In Eugene O’Neill’s play, “The Great God Brown,” we see a man on his deathbed and he is frightened. At his side is his mother and she speaks to him as though he were still a child saying, “Go to sleep Billy, it is alright.” He replies, “Yes mother.” And then he says, “It was dark and I could not see where I was going. And they all picked on me, they know I am bad.” The mother says, “But you are tired now, go to sleep.” He answers, “But when I wake up what will it be like?” She says, “The sun will be rising.” Then Billy says in great seriousness, “To judge the living and the dead.” And in great fear he says, “I do not want justice, I want love.” Billy shows us that prayer originates in our concept of God. St. John tells us that God is love. Billy fears God may be justice. These are different viewpoints and your viewpoint is going to color the way you pray.

If you see God as an all-seeing, critical eye or whether you see God as a pair of arms that embrace you. Obviously, that is going to influence the way you pray. So ask yourself, “What is my image of God? What is God like for you? A loving friend or a strict taskmaster?” There is a woman, Sandra Johnson, a mother of two girls who writes in Commweal Magazine about her prayer life. She is a lawyer who teaches and lectures. She is on the road quite a bit so she has to make time for prayer. Both she and her husband belong to a prayer group that meets monthly. She also makes two short retreats a year. On the other side she says, “There are times when I do not pray. My prayer life is dry and my relationship with God is distant.” There is also another side to her life.

Sandra’s husband has multiple sclerosis. They have known about it for five years. She says, “Only recently have I been willing to listen to what that means in relationship to God’s plan for me, my husband and family.” She says she is able to cope only with the help of her prayer group. I like the question she asks, “What does this mean? This terrible tragedy in relationship to God’s plan for me.” And the only way she can come to terms with that is through prayer. And I suspect it is the same with many of us.

What does it mean when you’re disappointed?
What does it mean when you’re being fired from work?
What does it mean to be alienated from your family?
What does it mean to be divorced?
What does it mean to be told of a terrible illness?
What does it mean to say, “I am addicted?”
What does it mean to come to terms with the decision to put a parent in a nursing home?
What does all this terribleness mean? How do I handle it? How do I cope?

The only way I know to come to terms with these things is through prayer. You want to know what this or that tragedy means in reference to your relationship with God and those around you. Talk to God–that is why we come here every week to share with God and each other. There are two more things about prayer. First, there is what I call the prayer of embarrassment. You know people who do not think of God in good times but let tragedy or sickness strike and they are banging on the church door. And I hear it all the time, I never go to church and I never pray. I never really think of God. Now the chips are down, the doctor told me I have cancer so now I am turning to God. But I almost feel squeamish or embarrassed. People like that forget that God has no pride. You are dealing with a God who is so humble yet so foolish and stupid in our eyes that this God runs to meet the prodigal. This God leaves the ninety-nine to look for the one. God is probably the only one in our lives who stoops to conquer. So never let the prayer of embarrassment stop you from approaching God. It is music to God’s ears.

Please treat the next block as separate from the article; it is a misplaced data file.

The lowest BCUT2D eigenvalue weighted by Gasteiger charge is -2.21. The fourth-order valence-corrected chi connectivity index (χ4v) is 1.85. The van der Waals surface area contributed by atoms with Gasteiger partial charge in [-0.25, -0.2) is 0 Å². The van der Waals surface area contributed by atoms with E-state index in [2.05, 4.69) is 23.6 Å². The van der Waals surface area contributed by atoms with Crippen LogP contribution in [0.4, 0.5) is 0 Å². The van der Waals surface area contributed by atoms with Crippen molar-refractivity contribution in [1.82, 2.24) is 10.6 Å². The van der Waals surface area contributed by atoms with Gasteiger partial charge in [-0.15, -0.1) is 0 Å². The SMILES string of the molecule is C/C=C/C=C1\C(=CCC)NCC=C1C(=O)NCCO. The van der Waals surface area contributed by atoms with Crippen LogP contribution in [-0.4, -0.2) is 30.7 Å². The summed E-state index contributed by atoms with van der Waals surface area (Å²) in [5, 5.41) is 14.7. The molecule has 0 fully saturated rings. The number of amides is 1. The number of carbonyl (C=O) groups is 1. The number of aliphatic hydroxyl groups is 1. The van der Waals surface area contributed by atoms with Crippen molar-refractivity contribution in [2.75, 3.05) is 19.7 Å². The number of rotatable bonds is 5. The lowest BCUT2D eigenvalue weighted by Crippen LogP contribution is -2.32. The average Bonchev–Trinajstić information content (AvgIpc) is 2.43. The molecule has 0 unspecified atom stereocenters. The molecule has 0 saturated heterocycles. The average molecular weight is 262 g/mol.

Secondly, we have the prayer of hindsight. Everyone who is over twenty-five knows what that is. You go through life; there are things that are terrible and painful, ones that leave scars. But sometimes, when you look back in hindsight, you can say to the Lord, “I never want to go through that again. But it made me a better person; it made a difference in the way I look at life. And the way I live life, the way I treat others.” The gospel tells us today:

Ask and will receive…
Seek and you will find…
Knock and the door will be opened…

One thing that we have to realize is that in prayer God will not always give us what we ask for. But God will always give us what we need.

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2 thoughts on “Fr. Bob’s Homily – Seventeenth Sunday in Ordinary Time

  1. So beautiful, Father Warren. Thank you for sharing.
    I have just written my second book on Saint Anthony of Padua, and your beautiful homily makes me smile and nod because of what I learned discovering him.

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